Over 450 exhibitors

Larger Packaging Innovations impresses in Birmingham

Organisers were anticipating around 7,000 visitors
Organisers were anticipating around 7,000 visitors

Packaging Innovations returned to the NEC in Birmingham this week with 20% more floorspace and a positive reception from exhibitors, as sustainability once again proved the dominant talking point.

Taking place in three halls – 6, 7 and 8 – on Wednesday and Thursday this week (21 and 22 February), the show boasted a record 454 suppliers split across the three events – Packaging Innovations, Empack, and Contract Pack & Fulfilment – and attracted 6,900 unique visitors.

As has been the way for the last few years at the show, all things sustainability were at the top of the agenda as packaging producers continue to address a series of new or impending legislative changes, as well as changing consumer sentiment towards plastics and greater understanding and development of alternative materials.

Printweek visited the show on Wednesday and found that many exhibitors were quickly swamped by people – a high quality of visitors according to everybody we spoke to.

Coveris was at the show to – among other things – discuss MonoFlex Thermoform, a recyclable and sustainable alternative to non-recyclable materials currently used for thermoforming packaging in food sectors. It was also highlighting its No Waste vision to visitors.

Will Mercer, R&D director for the company’s Paper business unit, told Printweek: “On the booth we’ve got quite a large focus on our business unit ReCover, which is where we’ve invested in driving circularity of materials. We have purchased a site down in Blaenavon in Wales and, in addition to that, we have a new wash facility within our Louth facility, which is where we work with customers to bring back redundant stock and to wash the print and upscale the value of that material.”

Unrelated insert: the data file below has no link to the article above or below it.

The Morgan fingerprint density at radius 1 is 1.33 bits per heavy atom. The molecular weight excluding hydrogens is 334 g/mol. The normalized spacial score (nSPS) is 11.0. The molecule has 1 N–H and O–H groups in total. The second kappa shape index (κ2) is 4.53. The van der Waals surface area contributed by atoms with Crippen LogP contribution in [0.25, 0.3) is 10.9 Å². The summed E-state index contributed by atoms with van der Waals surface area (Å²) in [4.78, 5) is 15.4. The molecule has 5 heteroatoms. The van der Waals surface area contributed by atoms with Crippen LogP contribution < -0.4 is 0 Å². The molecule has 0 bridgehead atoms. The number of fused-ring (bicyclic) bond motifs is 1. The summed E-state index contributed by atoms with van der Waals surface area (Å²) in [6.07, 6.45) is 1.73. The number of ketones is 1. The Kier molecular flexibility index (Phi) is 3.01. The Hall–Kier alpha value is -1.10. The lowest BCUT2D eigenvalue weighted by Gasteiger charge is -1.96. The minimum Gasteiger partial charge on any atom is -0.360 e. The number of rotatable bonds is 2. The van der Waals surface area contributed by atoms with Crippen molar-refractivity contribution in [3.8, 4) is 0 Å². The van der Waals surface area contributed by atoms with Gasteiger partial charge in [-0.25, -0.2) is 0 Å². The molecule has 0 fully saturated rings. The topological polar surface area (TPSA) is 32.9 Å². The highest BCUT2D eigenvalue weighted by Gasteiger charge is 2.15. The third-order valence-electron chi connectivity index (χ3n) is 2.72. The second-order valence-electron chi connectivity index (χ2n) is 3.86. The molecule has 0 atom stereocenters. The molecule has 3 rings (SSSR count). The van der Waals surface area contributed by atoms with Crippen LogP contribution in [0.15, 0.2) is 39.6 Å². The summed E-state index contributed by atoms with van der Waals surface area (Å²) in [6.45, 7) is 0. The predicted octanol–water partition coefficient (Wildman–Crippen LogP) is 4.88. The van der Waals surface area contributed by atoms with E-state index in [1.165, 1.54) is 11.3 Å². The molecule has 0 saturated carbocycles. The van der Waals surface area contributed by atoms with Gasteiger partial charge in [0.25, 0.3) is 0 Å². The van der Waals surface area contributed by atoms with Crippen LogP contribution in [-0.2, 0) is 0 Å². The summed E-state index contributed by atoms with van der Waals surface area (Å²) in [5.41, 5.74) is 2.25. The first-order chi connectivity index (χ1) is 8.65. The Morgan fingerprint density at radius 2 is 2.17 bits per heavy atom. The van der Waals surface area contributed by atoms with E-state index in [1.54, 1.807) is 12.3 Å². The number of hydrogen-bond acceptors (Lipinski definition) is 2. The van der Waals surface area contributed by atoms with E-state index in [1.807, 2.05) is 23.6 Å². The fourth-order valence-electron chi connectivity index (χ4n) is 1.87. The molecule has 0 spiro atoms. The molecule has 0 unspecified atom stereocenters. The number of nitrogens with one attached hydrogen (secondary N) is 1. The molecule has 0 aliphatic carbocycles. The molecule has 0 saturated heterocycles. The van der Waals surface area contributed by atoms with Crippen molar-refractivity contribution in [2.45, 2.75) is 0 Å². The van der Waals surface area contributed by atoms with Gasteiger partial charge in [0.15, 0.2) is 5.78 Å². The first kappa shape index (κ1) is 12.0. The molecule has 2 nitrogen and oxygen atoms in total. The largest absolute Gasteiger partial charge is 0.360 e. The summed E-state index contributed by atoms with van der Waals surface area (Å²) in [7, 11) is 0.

He added the company comes to the show because customers are looking for what’s new in the market and, as Coveris is a multi-platform business, the event gives it an opportunity to show customers a broad spectrum of products.

“We’ve seen quite a few new customers and existing customers. A lot of it is around circularity and materials designed for recycling, and we’re also seeing a lot of interest in board-based packaging, and quite a bit in terms of the ReCover side of it.”

Exhibiting at the show for the first time this year was The Printing Charity, which was on hand to inform the packaging sector about the kinds of help it can offer.

Relationship manager Gary Giles said he thought that around 30% of the charity’s time was currently spent in the packaging sector, “and that’s growing, because this is still a growing sector within our industry – it’s quite a diverse area of the market and it’s one that’s growing with our support.”

He added: “I think people’s mental health is where we’ve really seen an impact and where the helpline is [supporting people]. We’re engaged with about 300 companies across the sectors and we’re supporting something like 26,000 employees and their households through the helpline.

“At the show I’ve spoken to a wide sector of people from print, print finishing, box making and tool making, so it’s diverse. But we’re here to support whatever walk of life supply into the packaging industry. We’re more known in the print sector, but I think there’s a growing awareness in the packaging sector and we’re working hard to become a household name within the wider industry.”